“Unbelievable. No way. You’ve got to be kidding” are the responses I often hear when I tell people that in the 1930s and 40s my mother and three of her four sisters went out of state to study journalism, compliments of the state of Maryland—tuition, room and board, and travel—because Morgan State University (the Baltimore-based Black college) did not have a journalism major at the time and the University of Maryland refused to admit Black students. Today Historically Black Colleges and Universities (HBCUs), including Morgan State, which has record freshman enrollment this Fall, offer as many or more programs as the often better- financed Predominantly White Institutions (PWIs). But that wasn’t the case, as revealed in this 1991 interview Fern Ingersoll conducted with my mother, Frances L. Murphy II for the Washington Press Club Foundation’s oral history project:
Murphy: Before I came out of high school, Parren Mitchell, who later became a congressman, applied for the University of Maryland, and they refused to admit him. So, my dad (Dr. Carl Murphy) said to the governor, “If you’re not going to let them go to the University of Maryland, then Maryland citizens ought to pay for them to go someplace else.” “Okay,” the governor said, “I’ll give you so much money and you will be chairman of a scholarship commission.” *There was only one stipulation: if you couldn’t get a course at Morgan State College and that course was offered at the University of Maryland, then you were entitled to room, board and tuition at any college you wanted to go to. So, three of us went to the University of Wisconsin with room, board, tuition and two travels home each semester on the state of Maryland because we could not get journalism at Morgan State College. It was offered at the University of Maryland School of Journalism. We couldn’t go there. So, they sent us away.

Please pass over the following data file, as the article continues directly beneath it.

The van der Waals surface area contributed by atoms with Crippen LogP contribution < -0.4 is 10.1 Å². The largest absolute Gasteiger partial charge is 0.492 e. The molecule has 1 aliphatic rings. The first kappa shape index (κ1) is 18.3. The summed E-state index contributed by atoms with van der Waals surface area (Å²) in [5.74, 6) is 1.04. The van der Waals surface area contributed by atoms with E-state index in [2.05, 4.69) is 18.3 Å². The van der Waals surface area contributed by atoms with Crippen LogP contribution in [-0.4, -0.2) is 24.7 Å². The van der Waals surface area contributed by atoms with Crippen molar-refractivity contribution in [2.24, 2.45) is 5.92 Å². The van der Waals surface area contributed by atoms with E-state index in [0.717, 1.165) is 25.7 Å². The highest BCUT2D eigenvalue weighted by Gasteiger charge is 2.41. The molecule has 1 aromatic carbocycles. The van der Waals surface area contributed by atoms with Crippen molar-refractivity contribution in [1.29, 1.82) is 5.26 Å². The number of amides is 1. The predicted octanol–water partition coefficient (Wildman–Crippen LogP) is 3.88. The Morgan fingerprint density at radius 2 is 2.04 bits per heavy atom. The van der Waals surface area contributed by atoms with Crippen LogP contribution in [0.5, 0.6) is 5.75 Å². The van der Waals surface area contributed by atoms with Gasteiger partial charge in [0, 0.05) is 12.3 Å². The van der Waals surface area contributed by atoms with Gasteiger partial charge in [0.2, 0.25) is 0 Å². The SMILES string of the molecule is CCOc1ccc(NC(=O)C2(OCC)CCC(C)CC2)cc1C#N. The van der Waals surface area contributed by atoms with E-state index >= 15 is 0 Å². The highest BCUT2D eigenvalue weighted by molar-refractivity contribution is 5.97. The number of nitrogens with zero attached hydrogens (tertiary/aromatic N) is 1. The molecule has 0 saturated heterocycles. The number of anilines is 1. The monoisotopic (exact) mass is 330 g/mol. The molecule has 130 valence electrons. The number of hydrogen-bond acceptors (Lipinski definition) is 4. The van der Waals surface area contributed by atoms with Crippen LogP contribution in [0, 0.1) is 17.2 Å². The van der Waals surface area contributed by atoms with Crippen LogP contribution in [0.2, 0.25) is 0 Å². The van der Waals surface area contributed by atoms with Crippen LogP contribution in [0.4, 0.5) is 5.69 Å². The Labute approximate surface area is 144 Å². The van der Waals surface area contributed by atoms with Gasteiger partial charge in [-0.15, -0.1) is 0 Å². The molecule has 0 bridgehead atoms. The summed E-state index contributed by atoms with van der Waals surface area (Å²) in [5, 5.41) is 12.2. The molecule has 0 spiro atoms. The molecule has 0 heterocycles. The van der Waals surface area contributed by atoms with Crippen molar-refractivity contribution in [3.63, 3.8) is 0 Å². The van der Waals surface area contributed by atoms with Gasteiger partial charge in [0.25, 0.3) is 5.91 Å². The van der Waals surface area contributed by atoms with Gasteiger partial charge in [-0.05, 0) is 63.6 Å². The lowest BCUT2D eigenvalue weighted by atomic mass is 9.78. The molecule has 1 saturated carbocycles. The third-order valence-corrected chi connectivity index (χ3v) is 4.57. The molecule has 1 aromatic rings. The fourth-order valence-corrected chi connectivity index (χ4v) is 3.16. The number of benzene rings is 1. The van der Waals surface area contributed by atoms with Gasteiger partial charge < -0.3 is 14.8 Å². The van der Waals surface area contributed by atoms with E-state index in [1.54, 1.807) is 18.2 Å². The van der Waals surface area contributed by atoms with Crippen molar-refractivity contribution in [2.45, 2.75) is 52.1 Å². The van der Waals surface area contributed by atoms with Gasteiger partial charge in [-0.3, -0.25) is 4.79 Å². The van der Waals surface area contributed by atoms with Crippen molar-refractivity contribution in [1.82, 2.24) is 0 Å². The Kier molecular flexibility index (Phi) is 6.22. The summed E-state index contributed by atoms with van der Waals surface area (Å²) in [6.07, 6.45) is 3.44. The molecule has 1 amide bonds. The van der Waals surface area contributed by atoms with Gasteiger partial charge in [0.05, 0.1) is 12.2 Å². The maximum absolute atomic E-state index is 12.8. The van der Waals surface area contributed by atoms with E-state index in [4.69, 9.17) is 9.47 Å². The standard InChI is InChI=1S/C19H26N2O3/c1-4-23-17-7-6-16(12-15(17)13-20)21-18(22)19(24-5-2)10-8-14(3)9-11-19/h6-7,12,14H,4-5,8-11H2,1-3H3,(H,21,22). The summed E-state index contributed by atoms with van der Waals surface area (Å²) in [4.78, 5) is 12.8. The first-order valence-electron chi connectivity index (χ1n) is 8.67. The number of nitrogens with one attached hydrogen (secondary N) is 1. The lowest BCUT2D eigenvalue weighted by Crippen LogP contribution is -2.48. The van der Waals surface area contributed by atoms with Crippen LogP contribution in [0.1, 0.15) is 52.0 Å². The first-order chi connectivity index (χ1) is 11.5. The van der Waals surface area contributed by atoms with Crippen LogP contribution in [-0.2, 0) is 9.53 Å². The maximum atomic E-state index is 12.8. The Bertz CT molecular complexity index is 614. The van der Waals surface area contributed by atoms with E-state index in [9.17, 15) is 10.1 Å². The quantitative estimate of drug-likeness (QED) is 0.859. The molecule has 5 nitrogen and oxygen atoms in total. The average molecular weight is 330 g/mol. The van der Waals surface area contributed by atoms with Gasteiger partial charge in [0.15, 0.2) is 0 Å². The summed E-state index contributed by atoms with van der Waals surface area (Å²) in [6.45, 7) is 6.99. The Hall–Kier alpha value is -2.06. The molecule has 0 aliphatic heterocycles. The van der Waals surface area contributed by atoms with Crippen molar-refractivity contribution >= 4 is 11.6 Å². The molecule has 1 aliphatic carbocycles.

Ingersoll: Would that have been true for young people who wanted to be doctors and lawyers; any kind of professional?
Murphy: It was true for the pre-meds, as well as anyone who wanted a certain course like engineering because only the University of Maryland had that.
Ingersoll: Why Wisconsin?
Murphy: Wisconsin was the top journalism school. It was between the University of Minnesota and the University of Wisconsin. He started my oldest sister Bettye off at the University of Minnesota. She ran into trouble trying to get in the dorm, so dad went looking for another school. Ida went to the University of Wisconsin first and then my sister Carlita (one of the twins). I was the last to go, but Carlita was still there. We stayed in the dormitory, until the war broke out. The other twin, Vashti went to my parents’ alma mater, Howard University.
Ingersoll: So, it was your father who looked for the right university for you girls.
Murphy: For anybody in my high school class. They would come to him, and he would say, “What do you want to do?”
Ingersoll: You graduated from high school in 1940?